DUNKIRK: “People Should Be Hung From Lampposts, They Should Be Burned Alive, For What They’ve Done To Britain” - The Unz Review - PETER BRIMELOW
So I went to see this movie DUNKIRK at
the urging of James Kirkpatrick, VDARE.com’s lead tweetmeister and our ambassador to popular culture. In the
process, I made the interesting discovery that my young
Texan wife had never heard of Dunkirk. For me, it brought
flocking back a host of memories and emotions sternly repressed since I
left Britain for U.S. in 1970. Chief among them now: lethal
If you grew up in Britain in the 1950s, as John Derbyshire
and I did, the myth of the Dunkirk evacuation—using “myth” in its
affirming and sustaining sense—was everywhere. I remember reading illustrated
stories about it in children’s comics when I was about Felicity’s age (now 6).
Of course, the British were wrong to believe
this was the decisive turning point in World War II—there were, as we are
incessantly reminded, far bigger battles on the Eastern Front. But it was pretty decisive for Britain: the loss (or,
politically even more awkward, capture) of the 200,000-plus U.K. troops
retrieved from the beaches after being cut off by the German panzers would have
been devastating, perhaps fatal, for a country that could field only ten infantry divisions in 1939.
As it was, casualties were very heavy—one of many arresting points
made by Dunkirk is how terrifyingly quickly combat-damaged
ships can sink.
Moreover, Dunkirk was in a real sense a
people’s battle. Some 700 civilian craft were recruited to
get the men off the beaches and (as the movie recounts) their owners sometimes
went with them. When my father took charge of the municipal-socialistpublic transport
operation in Birkenhead in the 1960s, he had Mersey ferrymen who had gone. It was an intense
popular effort and it struck deep personal roots.
Although aimed at a mass audience, Dunkirk is
a very sophisticated movie and a remarkable technical achievement by
writer-producer director Christopher Nolan. It’s also a political achievement.
Nolan’s subject is one of the Anglosphere’s great patriotic epics and
thus ripe for anti-West snark, but it has actually
been well received by the Leftist cultural Establishment e.g.
Nolan seems to have flown under the radar,
partly by eliminating virtually all dialog and hence minimizing the chance of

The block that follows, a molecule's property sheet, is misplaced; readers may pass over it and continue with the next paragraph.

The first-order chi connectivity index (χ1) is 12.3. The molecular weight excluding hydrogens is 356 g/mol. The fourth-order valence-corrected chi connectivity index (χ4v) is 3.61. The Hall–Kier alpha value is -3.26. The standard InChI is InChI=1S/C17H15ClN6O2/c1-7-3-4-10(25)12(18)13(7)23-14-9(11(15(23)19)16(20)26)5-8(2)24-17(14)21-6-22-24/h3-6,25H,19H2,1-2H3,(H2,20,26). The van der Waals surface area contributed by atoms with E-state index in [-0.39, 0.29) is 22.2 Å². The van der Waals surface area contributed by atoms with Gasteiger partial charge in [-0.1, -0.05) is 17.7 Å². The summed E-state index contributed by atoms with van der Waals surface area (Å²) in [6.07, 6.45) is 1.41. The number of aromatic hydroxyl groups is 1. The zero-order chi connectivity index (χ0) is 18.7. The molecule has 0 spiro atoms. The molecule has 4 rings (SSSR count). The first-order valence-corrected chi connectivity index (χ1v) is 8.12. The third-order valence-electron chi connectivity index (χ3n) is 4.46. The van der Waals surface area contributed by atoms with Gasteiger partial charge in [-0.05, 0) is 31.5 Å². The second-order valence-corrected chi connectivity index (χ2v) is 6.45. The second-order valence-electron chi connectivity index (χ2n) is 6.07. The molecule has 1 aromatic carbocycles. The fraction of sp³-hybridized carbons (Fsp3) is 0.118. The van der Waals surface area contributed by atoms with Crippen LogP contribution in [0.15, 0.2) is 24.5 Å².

jarring Politically Correct sensibilities.
Even Churchill’s sacralized “We shall fight on
the beaches” June 4 oration announcing the evacuation to the House of Commons,
hearing which was so much an inescapable part of growing up in England in the
1950s, like listening to Kathleen Ferrier, that I could recite it from memory
and never without a thrill, appears here only as haltingly read, from a
newspaper, by an exhausted, wondering survivor as his train finally reaches
But Nolan’s achievement goes far beyond
avoiding trouble. Quietly, possibly inadvertently, he has made a movie
that celebrates national identity.
But the British army in Nolan’s Dunkirk is
totally, completely and stunningly white.
(One of the “couple of women,” a nurse, is
unsparingly shown, in a horrible below-decks underwater shot, dying an Equal
Opportunity death by drowning after her hospital ship is torpedoed. Is this an
implicit criticism of putting women in
the front line?)
The result of this homogeneity, as the Chicago
Tribune’s John Kass wrote in a brilliant column:
The star of “Dunkirk” is the character of the
British people at that time, in the worst days of the war, long before America
joined in, when the British Expeditionary Force was humiliated in Europe and
And so it is a movie about a people of a
certain time, a people who knew who they were, a people who firmly understood
their culture and their obligations to it, and to their nation, and to each
I am old enough to remember that Britain. And
it looks like Christopher Nolan, born in 1970 in London
to a British father and an American mother, caught some sense of it too.
One small sign: Nolan has the British troops
standing in orderly, quiet queues (= lines in American), waiting to be taken
off. This is apparently what happened at Dunkirk. The British of that era were very good at queuing.
Significantly, the working class was best at it. It used to irritate my father
that everyone would queue for his buses except in affluent areas, where people
would just stand around and block the pavement (=sidewalk in American). “They
think they’re too good to queue,” he said. Social rot in Britain started from
(Nolan also has his troops being handed slices
of bread and jam by rescue workers. Known in the North of England as “jam
butties,” these were also omnipresent when I was a child. Reportedly, they’ve died out, along with so much
In 1940, my father, already in the British
Army in which he was to spend 6½ years, was stationed on the English Channel at
Folkstone, looking right at Dunkirk. Years later, reading about the German plans
for Operation Sea Lion, the invasion of England, I realized he was right where
paratroopers were to land and asked him what kind of resistance his unit would
have been able to mount.